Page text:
Original Newsletter(s) this article was published in: Insurance Observer: November 2014

In a very recent decision - Elias v. Koochek – the Court addressed the issue whether the insurer of a renter of a vehicle who is not named as a defendant in the main action, but has been brought into the action as a third party, has priority over the insurer of the owner of the rental vehicle. 

The third party Moshe rented a car from Avis. The defendant Koochek was operating the vehicle with Moshe’s consent when he was involved in a collision. Koochek’s passengers sued him and Avis.  Koochek refused to add Moshe as a defendant. Avis third partied Moshe and brought a motion for determination of a question of law – i.e., whether Moshe’s insurer, Intact, was required to respond first to the plaintiffs' claim. The issue focused on the meaning of the term “insurance available” as that term was used in subsection 277(1.1) of the Insurance Act.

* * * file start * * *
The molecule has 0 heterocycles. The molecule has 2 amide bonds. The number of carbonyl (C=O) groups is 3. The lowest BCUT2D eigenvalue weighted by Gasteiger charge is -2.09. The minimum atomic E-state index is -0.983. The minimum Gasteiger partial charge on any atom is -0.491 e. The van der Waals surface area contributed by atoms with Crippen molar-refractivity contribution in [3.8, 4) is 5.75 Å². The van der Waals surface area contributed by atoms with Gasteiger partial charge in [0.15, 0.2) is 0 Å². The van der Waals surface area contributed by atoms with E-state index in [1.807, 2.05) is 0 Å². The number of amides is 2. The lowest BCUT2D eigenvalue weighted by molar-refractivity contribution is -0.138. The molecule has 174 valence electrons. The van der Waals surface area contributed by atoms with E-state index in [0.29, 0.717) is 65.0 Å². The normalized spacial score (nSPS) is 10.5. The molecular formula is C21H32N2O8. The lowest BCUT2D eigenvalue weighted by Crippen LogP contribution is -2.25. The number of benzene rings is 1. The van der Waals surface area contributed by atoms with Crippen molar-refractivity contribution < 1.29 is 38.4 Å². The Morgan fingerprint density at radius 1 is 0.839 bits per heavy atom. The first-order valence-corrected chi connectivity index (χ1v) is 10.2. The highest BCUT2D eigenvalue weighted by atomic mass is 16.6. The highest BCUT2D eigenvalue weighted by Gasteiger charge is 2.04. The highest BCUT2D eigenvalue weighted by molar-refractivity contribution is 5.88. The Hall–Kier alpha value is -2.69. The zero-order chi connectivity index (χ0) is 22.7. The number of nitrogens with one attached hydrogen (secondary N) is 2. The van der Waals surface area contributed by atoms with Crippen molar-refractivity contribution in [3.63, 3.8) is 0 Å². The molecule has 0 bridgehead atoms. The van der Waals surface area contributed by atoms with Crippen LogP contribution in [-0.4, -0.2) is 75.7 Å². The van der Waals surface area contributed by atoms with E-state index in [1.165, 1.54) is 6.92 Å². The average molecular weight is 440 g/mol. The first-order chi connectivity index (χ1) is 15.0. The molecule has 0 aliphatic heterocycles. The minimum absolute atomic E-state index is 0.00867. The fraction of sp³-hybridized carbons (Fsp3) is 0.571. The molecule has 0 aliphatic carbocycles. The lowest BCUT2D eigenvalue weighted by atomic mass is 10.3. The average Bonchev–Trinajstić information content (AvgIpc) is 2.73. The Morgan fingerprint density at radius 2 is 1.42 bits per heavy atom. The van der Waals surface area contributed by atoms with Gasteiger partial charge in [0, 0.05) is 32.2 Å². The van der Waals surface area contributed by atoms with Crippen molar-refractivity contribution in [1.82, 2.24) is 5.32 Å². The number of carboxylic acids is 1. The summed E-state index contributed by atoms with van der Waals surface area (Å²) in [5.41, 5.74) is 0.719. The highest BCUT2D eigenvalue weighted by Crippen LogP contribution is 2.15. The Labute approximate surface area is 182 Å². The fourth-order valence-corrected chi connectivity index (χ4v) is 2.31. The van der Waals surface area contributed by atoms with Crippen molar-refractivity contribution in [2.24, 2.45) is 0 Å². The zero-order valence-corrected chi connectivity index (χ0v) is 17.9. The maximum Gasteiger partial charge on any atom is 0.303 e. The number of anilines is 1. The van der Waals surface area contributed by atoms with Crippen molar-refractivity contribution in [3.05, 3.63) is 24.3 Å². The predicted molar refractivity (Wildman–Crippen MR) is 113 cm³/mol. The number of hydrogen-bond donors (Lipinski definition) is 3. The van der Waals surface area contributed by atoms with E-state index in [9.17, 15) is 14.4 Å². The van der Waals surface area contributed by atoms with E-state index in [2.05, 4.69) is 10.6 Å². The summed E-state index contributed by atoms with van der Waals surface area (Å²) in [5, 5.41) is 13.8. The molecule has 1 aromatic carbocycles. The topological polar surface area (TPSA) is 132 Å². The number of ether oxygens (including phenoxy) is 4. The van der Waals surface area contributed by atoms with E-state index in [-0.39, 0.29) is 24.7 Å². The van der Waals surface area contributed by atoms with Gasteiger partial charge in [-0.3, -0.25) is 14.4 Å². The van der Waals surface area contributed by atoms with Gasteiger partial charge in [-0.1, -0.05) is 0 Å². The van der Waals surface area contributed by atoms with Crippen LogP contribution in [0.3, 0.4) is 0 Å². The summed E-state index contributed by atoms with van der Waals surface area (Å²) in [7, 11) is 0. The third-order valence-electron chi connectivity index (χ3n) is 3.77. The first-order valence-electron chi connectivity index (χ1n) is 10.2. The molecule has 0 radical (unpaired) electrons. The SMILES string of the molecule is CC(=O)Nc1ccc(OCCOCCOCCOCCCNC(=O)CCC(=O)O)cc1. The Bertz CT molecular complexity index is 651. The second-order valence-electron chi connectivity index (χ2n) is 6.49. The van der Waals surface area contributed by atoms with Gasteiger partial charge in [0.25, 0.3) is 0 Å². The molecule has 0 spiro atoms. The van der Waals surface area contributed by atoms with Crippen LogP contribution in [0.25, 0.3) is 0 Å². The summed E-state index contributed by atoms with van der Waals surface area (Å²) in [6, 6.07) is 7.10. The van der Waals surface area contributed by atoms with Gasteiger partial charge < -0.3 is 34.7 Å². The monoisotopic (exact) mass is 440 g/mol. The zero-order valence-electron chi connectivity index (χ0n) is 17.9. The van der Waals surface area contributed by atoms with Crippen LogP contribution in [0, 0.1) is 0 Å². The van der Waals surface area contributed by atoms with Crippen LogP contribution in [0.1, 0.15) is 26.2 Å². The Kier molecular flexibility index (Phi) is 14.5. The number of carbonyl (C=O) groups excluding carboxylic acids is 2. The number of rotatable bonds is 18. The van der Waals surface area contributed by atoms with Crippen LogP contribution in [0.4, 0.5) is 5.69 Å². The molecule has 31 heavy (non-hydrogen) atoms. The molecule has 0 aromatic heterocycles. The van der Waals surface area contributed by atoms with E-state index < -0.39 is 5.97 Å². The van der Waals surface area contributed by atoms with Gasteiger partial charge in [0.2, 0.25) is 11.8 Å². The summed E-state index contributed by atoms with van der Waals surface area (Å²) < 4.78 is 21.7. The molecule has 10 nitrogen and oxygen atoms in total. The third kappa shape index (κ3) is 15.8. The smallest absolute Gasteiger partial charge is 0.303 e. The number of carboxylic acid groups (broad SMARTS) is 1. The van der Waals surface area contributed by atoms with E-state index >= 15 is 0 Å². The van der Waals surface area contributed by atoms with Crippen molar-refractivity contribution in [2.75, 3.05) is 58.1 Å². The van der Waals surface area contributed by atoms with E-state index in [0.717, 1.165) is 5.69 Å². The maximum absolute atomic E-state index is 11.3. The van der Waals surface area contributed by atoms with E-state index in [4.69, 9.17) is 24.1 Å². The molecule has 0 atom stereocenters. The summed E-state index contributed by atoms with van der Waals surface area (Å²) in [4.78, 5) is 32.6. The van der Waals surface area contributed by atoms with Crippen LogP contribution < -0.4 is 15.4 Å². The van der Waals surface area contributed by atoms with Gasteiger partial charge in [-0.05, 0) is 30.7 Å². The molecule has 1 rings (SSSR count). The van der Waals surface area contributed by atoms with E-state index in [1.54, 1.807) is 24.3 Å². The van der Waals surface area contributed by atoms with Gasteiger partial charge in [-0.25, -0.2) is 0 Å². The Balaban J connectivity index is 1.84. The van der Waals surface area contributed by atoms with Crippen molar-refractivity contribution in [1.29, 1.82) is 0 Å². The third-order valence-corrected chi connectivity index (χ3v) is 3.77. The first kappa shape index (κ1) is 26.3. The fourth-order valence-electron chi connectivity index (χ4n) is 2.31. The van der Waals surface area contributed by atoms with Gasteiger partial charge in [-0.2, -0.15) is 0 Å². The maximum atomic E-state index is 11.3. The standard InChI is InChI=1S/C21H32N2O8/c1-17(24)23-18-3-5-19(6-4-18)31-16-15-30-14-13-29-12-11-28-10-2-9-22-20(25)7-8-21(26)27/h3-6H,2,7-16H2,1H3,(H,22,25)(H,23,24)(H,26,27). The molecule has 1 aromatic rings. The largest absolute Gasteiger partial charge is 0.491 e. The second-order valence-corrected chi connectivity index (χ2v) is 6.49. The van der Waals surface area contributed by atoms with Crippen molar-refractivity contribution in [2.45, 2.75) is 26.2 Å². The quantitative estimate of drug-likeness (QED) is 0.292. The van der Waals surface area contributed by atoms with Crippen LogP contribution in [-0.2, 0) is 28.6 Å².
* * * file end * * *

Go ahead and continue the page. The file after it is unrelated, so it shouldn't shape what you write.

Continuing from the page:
The Court concluded that the renter’s policy issued by Intact responded first and that it did not matter that Moshe was not named as a defendant by the plaintiffs. In coming to this conclusion, the Court noted that finding otherwise would circumvent the clear intent of the legislature that renter’s policies should respond in priority to those of the owner of the rental car. 

Although most plaintiff’s lawyers will add renters as defendants when requested by the rental car’s insurers, some still refuse to do so. This decision confirms that the priority provisions still apply even if the renter is brought into the action by way of third party claim.